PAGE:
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Sony Bravia KDL-46Z5500 46in LCD TV review

John Archer

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Reviewed:

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Sony Bravia KDL-46Z5500 46in LCD TV
  • Sony Bravia KDL-46Z5500 46in LCD TV
  • Sony Bravia KDL-46Z5500 46in LCD TV
  • Sony Bravia KDL-46Z5500 46in LCD TV
  • Sony Bravia KDL-46Z5500 46in LCD TV
  • Sony Bravia KDL-46Z5500 46in LCD TV
  • Sony Bravia KDL-46Z5500 46in LCD TV

Summary

Our Score:

8

With Sony just announcing that it's willing to give you a 'scrappage' value on your old duffer of a TV if you trade it in for a new Bravia, today seems the perfect time to check out a set from the Japanese megacorp's latest TV range: the 200Hz-sporting, 46in 46Z5500.

If you're thinking that it doesn't seem all that long since Sony seriously started pushing its previous 200Hz screens, the Z4500 range, you'd be right; the brand's (in)famous Kaka/zoetrope campaign only really kicked into full swing in the first quarter of this year. But don't worry; Sony isn't rushing its second generation of 200Hz TVs out because of any major problems with the original TVs - honest!

In fact, as proof of this, the Z4500 range is continuing to run alongside the new Z5500 range, as a cheaper alternative. The idea with the 46Z5500, then, is to deliver a step-up 200Hz experience. Something that it seeks to achieve in a number of potentially significant ways.

The most instantly obvious sign of the 46Z5500's relatively high-end status can be seen in its design. For starters, its bezel is impressively thin; barely an inch across on the top, left, and right sides, and only a couple of inches along the bottom edge.

The bezels's shiny, slightly opaque finish atop a deep grey colour is also striking. Plus, of course, there's the trademark (deactivatable!) illuminated Sony logo along the bottom edge.

The 46Z5500 also improves on Z4500 models by providing four HDMIs rather than three, and by making its Ethernet port able to access Sony's (currently rather limited) AppliCast online service, as well as material stored on a DLNA PC. The Z4500's Ethernet port didn't offer any online functionality.

Fans of mother nature, meanwhile, will be pleased to hear that the Z5500 series are claimed to consume as much as 35 per cent less power than their older siblings, and even sport an energy-saving 'picture off' option if you're listening to MTV or something that doesn't really need pictures. Trees will be gratified to note, too, that the Z5500's instruction 'manual' is actually tucked away within the TV's onscreen menus, rather than being splashed across loads of tree-munching sheets of paper.

If you're more interested in picture quality than saving the planet, the 46Z5500's most important improvement over the Z4500s is its Bravia Engine 3 video processing. I've found BE3 to be a large leap forward over the Bravia Engine 2 system sported by the Z4500 models, particularly when it comes to processing speed and suppressing noise, so it will be interesting indeed to see how BE3 ties in with the 200Hz engine.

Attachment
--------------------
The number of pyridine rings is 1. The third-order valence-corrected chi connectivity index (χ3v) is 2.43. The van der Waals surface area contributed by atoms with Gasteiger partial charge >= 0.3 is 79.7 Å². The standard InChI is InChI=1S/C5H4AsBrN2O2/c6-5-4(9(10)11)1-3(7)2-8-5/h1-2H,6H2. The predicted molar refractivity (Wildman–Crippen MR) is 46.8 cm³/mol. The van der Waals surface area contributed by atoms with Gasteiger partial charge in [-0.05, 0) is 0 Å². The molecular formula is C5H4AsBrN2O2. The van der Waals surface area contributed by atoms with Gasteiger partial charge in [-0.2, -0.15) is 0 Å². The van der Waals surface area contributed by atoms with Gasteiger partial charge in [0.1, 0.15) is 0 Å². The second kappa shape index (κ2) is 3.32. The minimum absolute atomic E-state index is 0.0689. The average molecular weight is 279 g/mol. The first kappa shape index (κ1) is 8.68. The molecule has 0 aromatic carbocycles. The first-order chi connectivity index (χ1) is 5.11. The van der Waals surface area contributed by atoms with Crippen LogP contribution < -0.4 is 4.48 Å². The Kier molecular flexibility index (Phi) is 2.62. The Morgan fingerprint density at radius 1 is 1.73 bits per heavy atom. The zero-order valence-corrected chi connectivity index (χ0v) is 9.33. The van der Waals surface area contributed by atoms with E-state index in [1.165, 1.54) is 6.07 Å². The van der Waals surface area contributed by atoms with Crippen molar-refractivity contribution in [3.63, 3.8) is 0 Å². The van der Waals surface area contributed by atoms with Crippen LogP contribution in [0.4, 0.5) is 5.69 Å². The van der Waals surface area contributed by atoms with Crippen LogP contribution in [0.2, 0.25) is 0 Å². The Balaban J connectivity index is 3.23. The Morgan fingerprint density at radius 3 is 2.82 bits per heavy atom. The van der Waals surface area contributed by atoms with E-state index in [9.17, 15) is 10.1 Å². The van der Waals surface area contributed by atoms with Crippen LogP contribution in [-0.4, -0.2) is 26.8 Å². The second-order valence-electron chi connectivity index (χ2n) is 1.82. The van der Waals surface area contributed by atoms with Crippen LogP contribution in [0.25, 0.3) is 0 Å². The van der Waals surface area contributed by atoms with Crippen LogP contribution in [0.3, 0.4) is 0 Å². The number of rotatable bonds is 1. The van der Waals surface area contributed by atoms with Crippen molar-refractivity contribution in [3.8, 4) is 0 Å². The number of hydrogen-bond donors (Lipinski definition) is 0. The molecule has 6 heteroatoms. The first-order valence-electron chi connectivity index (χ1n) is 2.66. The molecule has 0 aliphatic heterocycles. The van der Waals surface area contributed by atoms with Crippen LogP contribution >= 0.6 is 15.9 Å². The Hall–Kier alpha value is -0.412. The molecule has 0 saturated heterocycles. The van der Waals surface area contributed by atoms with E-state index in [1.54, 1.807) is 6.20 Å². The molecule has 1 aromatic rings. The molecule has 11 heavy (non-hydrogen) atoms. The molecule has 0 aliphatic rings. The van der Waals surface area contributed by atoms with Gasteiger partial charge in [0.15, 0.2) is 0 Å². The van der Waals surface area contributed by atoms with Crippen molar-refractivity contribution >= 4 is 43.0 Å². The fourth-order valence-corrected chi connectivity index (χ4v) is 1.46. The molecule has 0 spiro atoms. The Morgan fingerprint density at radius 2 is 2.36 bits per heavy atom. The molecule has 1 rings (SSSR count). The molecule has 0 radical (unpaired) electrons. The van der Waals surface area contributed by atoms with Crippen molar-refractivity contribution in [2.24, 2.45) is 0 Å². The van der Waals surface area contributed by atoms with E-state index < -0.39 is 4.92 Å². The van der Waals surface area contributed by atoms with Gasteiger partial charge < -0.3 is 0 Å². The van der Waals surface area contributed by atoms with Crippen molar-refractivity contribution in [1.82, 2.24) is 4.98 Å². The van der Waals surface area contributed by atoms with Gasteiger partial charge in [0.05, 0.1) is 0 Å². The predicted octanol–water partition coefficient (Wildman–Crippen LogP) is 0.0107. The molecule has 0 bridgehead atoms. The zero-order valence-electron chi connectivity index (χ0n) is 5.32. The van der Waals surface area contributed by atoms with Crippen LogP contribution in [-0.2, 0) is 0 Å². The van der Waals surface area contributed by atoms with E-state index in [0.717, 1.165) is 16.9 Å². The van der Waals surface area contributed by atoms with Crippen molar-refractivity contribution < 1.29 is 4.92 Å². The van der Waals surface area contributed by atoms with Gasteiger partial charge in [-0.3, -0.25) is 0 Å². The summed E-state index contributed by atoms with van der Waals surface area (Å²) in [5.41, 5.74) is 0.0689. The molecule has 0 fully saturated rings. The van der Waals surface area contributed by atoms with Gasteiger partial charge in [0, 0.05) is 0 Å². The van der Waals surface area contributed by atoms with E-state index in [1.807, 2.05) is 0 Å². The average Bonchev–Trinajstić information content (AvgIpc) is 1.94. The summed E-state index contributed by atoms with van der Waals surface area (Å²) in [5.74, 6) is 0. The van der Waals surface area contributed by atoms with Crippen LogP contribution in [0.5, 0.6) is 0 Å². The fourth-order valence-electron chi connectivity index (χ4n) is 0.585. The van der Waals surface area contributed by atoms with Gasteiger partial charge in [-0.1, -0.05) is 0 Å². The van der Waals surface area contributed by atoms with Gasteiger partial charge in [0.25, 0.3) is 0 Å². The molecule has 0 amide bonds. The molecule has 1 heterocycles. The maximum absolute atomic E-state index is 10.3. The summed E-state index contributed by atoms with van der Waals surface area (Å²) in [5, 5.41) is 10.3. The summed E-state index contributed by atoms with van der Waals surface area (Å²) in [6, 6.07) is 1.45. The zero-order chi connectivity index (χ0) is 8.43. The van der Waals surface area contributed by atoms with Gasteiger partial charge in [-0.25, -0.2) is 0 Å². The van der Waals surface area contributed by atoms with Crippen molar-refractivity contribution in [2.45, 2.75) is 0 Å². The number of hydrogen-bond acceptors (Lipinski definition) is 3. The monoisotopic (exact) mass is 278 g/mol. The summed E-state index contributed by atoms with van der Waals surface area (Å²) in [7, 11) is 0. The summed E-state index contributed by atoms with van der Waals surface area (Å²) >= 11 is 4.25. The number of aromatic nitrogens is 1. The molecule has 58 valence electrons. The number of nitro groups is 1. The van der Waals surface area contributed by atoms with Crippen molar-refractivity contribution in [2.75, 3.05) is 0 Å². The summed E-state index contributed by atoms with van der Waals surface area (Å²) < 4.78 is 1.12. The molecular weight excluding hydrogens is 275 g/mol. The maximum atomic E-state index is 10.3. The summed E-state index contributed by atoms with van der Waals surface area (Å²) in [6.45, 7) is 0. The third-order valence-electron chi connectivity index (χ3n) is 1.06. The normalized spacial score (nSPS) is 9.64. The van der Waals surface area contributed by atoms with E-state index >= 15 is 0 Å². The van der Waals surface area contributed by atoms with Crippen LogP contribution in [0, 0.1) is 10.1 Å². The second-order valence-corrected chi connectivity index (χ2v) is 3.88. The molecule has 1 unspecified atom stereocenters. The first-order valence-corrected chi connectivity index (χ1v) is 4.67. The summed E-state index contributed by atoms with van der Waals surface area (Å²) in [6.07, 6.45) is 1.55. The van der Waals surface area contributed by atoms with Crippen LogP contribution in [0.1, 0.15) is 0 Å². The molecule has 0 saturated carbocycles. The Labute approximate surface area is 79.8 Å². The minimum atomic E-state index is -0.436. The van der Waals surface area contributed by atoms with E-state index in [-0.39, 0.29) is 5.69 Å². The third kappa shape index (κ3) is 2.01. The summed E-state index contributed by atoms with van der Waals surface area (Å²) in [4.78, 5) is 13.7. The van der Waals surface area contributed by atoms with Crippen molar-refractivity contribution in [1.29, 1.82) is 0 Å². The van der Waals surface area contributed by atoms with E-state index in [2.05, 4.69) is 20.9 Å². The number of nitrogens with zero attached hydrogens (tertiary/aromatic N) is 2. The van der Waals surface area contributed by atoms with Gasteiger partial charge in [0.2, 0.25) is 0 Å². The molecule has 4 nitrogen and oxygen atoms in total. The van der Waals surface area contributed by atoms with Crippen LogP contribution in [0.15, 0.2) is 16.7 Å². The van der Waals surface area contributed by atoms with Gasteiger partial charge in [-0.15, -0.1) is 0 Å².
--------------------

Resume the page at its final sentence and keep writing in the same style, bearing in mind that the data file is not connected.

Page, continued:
Shellyf7b

August 25, 2009, 12:40 pm

What a pity; another decent sounding Sony ruined by backlight bleed.





My 3 year old 40W2000 has the same issue and it certainly is off putting, I would have thought that Sony could have sorted out their factory/QC by now, but apparently not.





Think I'll upgrade to the Panny 50V10 plasma instead; and on that note any chance of a review of the 50" TR?

Gary 11

August 25, 2009, 1:36 pm

The only thing the review lacked was with regard to input lag.





The new W5500 range have more input lag than the previous 4000+ range, can you comment if the Z5500's input lag is worse the the Z4500 ?

colin

August 25, 2009, 2:15 pm

what a shame still got backlight bleed their tvs were always the ones other manaufacturers aspired too thought they used samsung panels and their tvs dont have this problem although i did hear Sony were looking at using LG panels maybe they are looking at using the LG led panels in future new models which I hear are in THX approved LG sets

Techno22

August 25, 2009, 4:28 pm

If motion flow has to be turned off because of a cricket ball then, in my opinion, the set is not up to standard, and should not be on the market.


After paying that kind of money for a TV set I would be sick at the idea of having to turn things on and off depending on the picture content.


What about the good old days when you set your contrast and brightness when you installed the TV and just sat back and enjoyed the content thereafter.


Just how much has technology really moved on?

davidcrofter

August 26, 2009, 1:22 am

Oh dear ... yet another instance showing up the flaws of LCD - seems no matter how much money you throw at these panels with fancy (and expensive) processing tricks (which you will no doubt start toning down/turning off) LCD still cannot come up with a TV Experience to match Plasma.

Max

August 26, 2009, 7:52 am

I wonder whether Sony would consider moving their entire line to HCFL (other than LED based ones) as that TV didn't suffer from inconsistent backlight issues...

KRISHNAMURTHY SUBBIAN

February 11, 2010, 1:09 am

We bought the above model recently and found it to give a decent performance. We are not noticing any problems except lack of DivX support and bluetooth. Motionflow does work reasonably well in sports programs and racing.

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